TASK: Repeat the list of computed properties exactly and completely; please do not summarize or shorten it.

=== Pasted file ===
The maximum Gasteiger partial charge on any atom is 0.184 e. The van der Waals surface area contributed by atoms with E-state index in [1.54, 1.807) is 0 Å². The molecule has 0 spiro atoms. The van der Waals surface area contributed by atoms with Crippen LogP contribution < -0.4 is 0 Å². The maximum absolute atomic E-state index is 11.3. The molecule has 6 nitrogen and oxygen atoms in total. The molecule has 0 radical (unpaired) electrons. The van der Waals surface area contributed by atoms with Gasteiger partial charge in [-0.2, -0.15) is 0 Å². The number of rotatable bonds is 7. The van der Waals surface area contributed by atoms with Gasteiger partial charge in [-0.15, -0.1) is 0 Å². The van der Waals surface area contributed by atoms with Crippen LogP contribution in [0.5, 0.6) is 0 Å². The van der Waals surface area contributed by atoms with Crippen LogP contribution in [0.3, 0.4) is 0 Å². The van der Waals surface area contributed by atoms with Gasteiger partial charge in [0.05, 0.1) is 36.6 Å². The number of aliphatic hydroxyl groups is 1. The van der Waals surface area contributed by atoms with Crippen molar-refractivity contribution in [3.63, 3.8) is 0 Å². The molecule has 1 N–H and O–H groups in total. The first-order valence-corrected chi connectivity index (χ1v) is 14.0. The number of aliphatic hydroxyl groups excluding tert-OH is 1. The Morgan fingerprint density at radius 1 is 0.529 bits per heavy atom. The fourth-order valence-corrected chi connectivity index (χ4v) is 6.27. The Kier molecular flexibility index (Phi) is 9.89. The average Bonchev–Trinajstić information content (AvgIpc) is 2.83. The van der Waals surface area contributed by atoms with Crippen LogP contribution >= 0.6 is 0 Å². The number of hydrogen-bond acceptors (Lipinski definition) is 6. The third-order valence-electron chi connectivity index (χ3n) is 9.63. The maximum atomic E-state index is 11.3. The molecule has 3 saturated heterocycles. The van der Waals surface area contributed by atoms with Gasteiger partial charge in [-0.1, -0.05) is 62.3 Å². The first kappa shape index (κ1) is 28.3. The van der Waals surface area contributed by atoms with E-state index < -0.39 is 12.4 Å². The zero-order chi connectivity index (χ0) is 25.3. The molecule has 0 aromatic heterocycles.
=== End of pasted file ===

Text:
The maximum Gasteiger partial charge on any atom is 0.184 e. The van der Waals surface area contributed by atoms with E-state index in [1.54, 1.807) is 0 Å². The molecule has 0 spiro atoms. The van der Waals surface area contributed by atoms with Crippen LogP contribution < -0.4 is 0 Å². The maximum absolute atomic E-state index is 11.3. The molecule has 6 nitrogen and oxygen atoms in total. The molecule has 0 radical (unpaired) electrons. The van der Waals surface area contributed by atoms with Gasteiger partial charge in [-0.2, -0.15) is 0 Å². The number of rotatable bonds is 7. The van der Waals surface area contributed by atoms with Gasteiger partial charge in [-0.15, -0.1) is 0 Å². The van der Waals surface area contributed by atoms with Crippen LogP contribution in [0.5, 0.6) is 0 Å². The van der Waals surface area contributed by atoms with Crippen LogP contribution in [0.3, 0.4) is 0 Å². The van der Waals surface area contributed by atoms with Gasteiger partial charge in [0.05, 0.1) is 36.6 Å². The number of aliphatic hydroxyl groups is 1. The van der Waals surface area contributed by atoms with Crippen molar-refractivity contribution in [3.63, 3.8) is 0 Å². The molecule has 1 N–H and O–H groups in total. The first-order valence-corrected chi connectivity index (χ1v) is 14.0. The number of aliphatic hydroxyl groups excluding tert-OH is 1. The Morgan fingerprint density at radius 1 is 0.529 bits per heavy atom. The fourth-order valence-corrected chi connectivity index (χ4v) is 6.27. The Kier molecular flexibility index (Phi) is 9.89. The average Bonchev–Trinajstić information content (AvgIpc) is 2.83. The van der Waals surface area contributed by atoms with Crippen LogP contribution >= 0.6 is 0 Å². The number of hydrogen-bond acceptors (Lipinski definition) is 6. The third-order valence-electron chi connectivity index (χ3n) is 9.63. The maximum atomic E-state index is 11.3. The molecule has 3 saturated heterocycles. The van der Waals surface area contributed by atoms with Gasteiger partial charge in [-0.1, -0.05) is 62.3 Å². The first kappa shape index (κ1) is 28.3. The van der Waals surface area contributed by atoms with E-state index < -0.39 is 12.4 Å². The zero-order chi connectivity index (χ0) is 25.3. The molecule has 0 aromatic heterocycles.